International Consolidat... Dividends - IAG

International Consolidat... Dividends - IAG

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Stock Name Stock Symbol Market Stock Type Stock ISIN Stock Description
International Consolidated Airlines Group S.a. IAG London Ordinary Share ES0177542018 ORD EUR0.50 (CDI)
  Price Change Price Change % Stock Price Low Price High Price Open Price Close Price Last Trade
-38.00 -7.37% 477.40 465.30 489.70 489.70 515.40 10:13:35
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Industry Sector

International Consolidat... IAG Dividends History

Announcement Date Type Currency Dividend Amount Period Start Period End Ex Date Record Date Payment Date Total Dividend Amount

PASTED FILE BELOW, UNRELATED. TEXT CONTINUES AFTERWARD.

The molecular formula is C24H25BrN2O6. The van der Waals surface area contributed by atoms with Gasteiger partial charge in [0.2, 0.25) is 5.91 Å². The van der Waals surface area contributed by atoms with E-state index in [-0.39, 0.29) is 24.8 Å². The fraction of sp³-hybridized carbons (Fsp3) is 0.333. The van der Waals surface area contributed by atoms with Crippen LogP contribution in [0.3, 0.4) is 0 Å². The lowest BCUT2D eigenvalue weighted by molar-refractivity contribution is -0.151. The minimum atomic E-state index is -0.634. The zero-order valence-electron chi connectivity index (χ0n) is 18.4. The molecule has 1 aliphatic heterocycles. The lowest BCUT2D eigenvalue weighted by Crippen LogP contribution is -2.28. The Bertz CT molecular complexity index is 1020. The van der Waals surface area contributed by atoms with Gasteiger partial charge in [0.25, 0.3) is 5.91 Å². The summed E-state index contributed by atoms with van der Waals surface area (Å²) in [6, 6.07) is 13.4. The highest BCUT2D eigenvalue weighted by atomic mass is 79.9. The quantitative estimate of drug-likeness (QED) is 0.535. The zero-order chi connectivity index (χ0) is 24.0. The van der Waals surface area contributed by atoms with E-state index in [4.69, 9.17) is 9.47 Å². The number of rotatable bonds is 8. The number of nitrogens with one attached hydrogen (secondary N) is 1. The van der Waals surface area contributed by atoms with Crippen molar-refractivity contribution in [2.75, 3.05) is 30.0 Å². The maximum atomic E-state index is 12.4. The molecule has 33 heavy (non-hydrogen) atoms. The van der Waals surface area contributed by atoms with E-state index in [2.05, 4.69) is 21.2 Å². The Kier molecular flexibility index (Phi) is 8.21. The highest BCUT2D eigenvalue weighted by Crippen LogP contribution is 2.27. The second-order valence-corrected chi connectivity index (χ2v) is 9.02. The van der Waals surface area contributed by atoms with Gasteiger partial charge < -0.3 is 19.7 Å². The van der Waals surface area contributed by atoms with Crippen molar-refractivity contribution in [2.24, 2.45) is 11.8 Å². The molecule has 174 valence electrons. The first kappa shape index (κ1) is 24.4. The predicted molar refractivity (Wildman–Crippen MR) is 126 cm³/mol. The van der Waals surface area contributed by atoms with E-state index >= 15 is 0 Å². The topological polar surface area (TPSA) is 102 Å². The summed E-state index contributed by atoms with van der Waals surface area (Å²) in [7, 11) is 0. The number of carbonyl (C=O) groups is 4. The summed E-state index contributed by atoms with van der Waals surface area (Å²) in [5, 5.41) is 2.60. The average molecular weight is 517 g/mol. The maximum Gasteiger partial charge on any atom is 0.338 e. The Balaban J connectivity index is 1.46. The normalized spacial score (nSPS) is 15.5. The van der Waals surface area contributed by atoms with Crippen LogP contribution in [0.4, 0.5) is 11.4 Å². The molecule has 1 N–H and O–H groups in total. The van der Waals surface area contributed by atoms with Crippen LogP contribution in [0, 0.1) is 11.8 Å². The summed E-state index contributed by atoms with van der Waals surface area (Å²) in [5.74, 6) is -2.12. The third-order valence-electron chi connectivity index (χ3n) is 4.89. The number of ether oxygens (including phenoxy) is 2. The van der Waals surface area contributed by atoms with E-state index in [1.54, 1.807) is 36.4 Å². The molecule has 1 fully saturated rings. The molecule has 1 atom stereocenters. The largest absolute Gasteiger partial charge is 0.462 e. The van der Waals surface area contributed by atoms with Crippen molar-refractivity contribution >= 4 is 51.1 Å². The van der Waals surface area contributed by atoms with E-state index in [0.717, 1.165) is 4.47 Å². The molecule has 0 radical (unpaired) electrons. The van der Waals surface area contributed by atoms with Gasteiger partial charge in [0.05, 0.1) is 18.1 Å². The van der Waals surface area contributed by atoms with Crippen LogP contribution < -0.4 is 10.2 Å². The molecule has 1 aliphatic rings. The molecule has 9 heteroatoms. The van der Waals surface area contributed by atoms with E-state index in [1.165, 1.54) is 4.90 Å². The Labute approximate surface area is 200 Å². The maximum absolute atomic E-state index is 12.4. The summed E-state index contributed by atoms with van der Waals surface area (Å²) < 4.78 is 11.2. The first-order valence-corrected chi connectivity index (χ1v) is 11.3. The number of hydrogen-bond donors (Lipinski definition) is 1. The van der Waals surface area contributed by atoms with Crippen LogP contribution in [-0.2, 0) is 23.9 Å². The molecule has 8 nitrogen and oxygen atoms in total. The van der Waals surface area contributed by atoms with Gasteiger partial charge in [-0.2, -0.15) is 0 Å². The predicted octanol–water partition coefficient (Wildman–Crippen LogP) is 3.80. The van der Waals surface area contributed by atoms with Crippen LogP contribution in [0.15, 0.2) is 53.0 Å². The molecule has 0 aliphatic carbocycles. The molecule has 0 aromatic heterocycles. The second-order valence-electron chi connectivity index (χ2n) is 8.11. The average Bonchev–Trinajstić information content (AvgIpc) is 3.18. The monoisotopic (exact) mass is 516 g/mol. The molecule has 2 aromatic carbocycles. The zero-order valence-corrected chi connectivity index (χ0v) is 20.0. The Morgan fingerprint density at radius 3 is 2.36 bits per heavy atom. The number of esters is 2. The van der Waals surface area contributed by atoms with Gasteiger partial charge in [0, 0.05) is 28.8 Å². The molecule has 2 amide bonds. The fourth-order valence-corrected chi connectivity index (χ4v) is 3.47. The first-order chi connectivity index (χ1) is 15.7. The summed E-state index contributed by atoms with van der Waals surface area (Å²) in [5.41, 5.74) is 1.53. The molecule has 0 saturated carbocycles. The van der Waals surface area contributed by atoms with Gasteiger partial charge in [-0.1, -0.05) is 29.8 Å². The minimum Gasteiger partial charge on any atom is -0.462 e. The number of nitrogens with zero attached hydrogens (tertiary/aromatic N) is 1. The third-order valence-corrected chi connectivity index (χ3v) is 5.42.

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elpirata: UBS yesterday> As for coronavirus, though, not all of the European carriers may suffer equally, a team of UBS analysts led by Jarrod Castle wrote in a note. Air France KLM (ticker: AF) and Deutsche Lufthansa (LHA) fell hard on the Stoxx Europe 600, down 6% and 4%, respectively by the afternoon. Of all European airlines UBS covered, those two companies have the highest exposure to China (based on a percentage of 2019 capacity)—around 7% in both cases, Castle wrote. Air France KLM has the biggest exposure to the Asia region at 21% of capacity. International Airlines Group (IAG), which operates British Airways, Iberia, and other air carriers, has the lowest of the European airlines that service Asia at 8%, said Castle. “This is likely part of the reason why IAG’s share price has been relatively unaffected by China related events, but Air France-KLM and Lufthansa have seen greater share price falls year-to-date,” the analyst said. Low-cost carriers such as Ryanair (RYAAY) and easyJet (EZJ) have no direct exposure to Asia, UBS said. Still, these companies are falling along with the rest of the sector on Monday. Castle is sticking to Buy ratings for Lufthansa, IAG and Ryanair, due in part to “attractive valuations.” Sell-rated easyJet remains one of the best of breeds low-cost operators, but valuation is stretched, he said.